Obverse. Image Courtesy of Professional Coin Grading Service (PCGS.com)
  • 25 Cents 1992-1998, KM# 164b, United States of America (USA)
  • 25 Cents 1992-1998, KM# 164b, United States of America (USA)

A quarter, short for quarter dollar, is a U.S. coin worth 25 cents, one-fourth of a dollar. It has been produced since 1796. The choice of 1⁄4 as a denomination — as opposed to the 1⁄5 more common elsewhere — originated with the practice of dividing Spanish milled dollars into eight wedge-shaped segments. At one time "two bits" (that is, two "pieces of eight") was a common nickname for a quarter.

The Washington Quarter Dollar of 1932 was originally intended to be a commemorative coin to celebrate the 200th anniversary of George Washington's birth. The coin proved so popular that the design was continued as a regular-issue for circulation beginning in 1934.

There have been three significant changes in the series since its inception in 1932. In 1965, the composition was changed from 90% silver to a clad or “sandwich metal” of 75% copper and 25% nickel, bonded to a pure copper core. The second modification came in 1975, when Jack Ahr’s Bicentennial “Drummer Boy” design appeared on the reverse, with the dual-date 1776-1976 on the obverse. In 1977, the regular design returned.

After 1964, silver quarters would not be struck again until 1975, when 40 percent silver proof and uncirculated Bicentennial quarters were offered to coin collectors in special sets. 90 percent silver quarters wouldn’t resurface until 1992, upon the launch of the annual silver proof set offering.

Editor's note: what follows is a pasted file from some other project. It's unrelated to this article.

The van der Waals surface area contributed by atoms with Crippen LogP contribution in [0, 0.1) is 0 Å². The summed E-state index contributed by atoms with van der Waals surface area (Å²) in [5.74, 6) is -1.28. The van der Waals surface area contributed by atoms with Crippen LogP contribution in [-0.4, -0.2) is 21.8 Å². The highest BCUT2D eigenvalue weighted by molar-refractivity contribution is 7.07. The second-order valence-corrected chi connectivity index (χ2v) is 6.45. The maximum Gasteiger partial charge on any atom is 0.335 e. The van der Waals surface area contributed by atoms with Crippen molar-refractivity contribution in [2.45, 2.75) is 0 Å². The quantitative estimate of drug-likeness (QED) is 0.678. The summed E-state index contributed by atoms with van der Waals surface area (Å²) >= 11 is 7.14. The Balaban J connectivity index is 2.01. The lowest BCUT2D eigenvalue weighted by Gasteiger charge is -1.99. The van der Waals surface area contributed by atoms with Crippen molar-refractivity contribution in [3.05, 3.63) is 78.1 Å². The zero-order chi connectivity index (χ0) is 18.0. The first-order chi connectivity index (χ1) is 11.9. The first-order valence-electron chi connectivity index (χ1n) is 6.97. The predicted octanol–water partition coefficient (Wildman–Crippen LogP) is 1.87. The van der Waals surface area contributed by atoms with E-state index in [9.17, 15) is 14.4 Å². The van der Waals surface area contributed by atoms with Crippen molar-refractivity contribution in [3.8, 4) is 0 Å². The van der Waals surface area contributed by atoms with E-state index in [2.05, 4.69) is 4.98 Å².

A head of Washington facing left, with "Liberty" above the head, the date below, and "In God We Trust" in the left field.

George Washington was the first President of the United States (1789–97), the Commander-in-Chief of the Continental Army during the American Revolutionary War, and one of the Founding Fathers of the United States.

Designer John Flanagan from a 1786 bust by Houdon / William Cousins.



An eagle with wings outspread perches on a bundle of arrows framed below by two olive branches.

E Pluribus Unum — Latin for "Out of many, one" — is a phrase on the Seal of the United States. Never codified by law, E Pluribus Unum was considered a de facto motto of the United States until 1956 when the United States Congress passed an act (H. J. Resolution 396), adopting "In God We Trust" as the official motto.



119 reeds

25 Cents

Washington Silver Proof Quarter
KM# 164b
Material Silver
Fineness 0.900
Weight 6.2 g
Diameter 24.3 mm
Thickness 1.75 mm
Shape round
Alignment Coin
San Francisco Mint (S)

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